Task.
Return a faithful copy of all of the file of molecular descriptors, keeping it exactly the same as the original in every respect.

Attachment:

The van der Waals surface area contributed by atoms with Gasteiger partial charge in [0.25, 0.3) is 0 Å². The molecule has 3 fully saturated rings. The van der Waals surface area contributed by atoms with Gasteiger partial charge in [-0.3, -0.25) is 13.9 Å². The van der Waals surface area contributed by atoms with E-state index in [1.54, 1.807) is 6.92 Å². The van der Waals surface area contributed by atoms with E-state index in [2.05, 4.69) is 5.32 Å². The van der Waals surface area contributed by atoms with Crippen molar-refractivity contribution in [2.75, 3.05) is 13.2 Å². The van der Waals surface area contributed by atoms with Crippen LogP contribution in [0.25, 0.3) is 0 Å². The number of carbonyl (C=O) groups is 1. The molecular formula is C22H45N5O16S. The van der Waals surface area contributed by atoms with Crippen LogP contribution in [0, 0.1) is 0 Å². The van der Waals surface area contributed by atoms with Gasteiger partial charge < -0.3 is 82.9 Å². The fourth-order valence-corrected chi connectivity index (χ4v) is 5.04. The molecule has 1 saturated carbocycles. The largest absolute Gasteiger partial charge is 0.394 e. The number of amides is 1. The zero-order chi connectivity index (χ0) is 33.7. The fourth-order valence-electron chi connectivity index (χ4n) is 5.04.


The van der Waals surface area contributed by atoms with Gasteiger partial charge in [0.25, 0.3) is 0 Å². The molecule has 3 fully saturated rings. The van der Waals surface area contributed by atoms with Gasteiger partial charge in [-0.3, -0.25) is 13.9 Å². The van der Waals surface area contributed by atoms with E-state index in [1.54, 1.807) is 6.92 Å². The van der Waals surface area contributed by atoms with E-state index in [2.05, 4.69) is 5.32 Å². The van der Waals surface area contributed by atoms with Crippen molar-refractivity contribution in [2.75, 3.05) is 13.2 Å². The van der Waals surface area contributed by atoms with Crippen LogP contribution in [0.25, 0.3) is 0 Å². The number of carbonyl (C=O) groups is 1. The molecular formula is C22H45N5O16S. The van der Waals surface area contributed by atoms with Crippen LogP contribution in [0, 0.1) is 0 Å². The van der Waals surface area contributed by atoms with Gasteiger partial charge < -0.3 is 82.9 Å². The fourth-order valence-corrected chi connectivity index (χ4v) is 5.04. The molecule has 1 saturated carbocycles. The largest absolute Gasteiger partial charge is 0.394 e. The number of amides is 1. The zero-order chi connectivity index (χ0) is 33.7. The fourth-order valence-electron chi connectivity index (χ4n) is 5.04.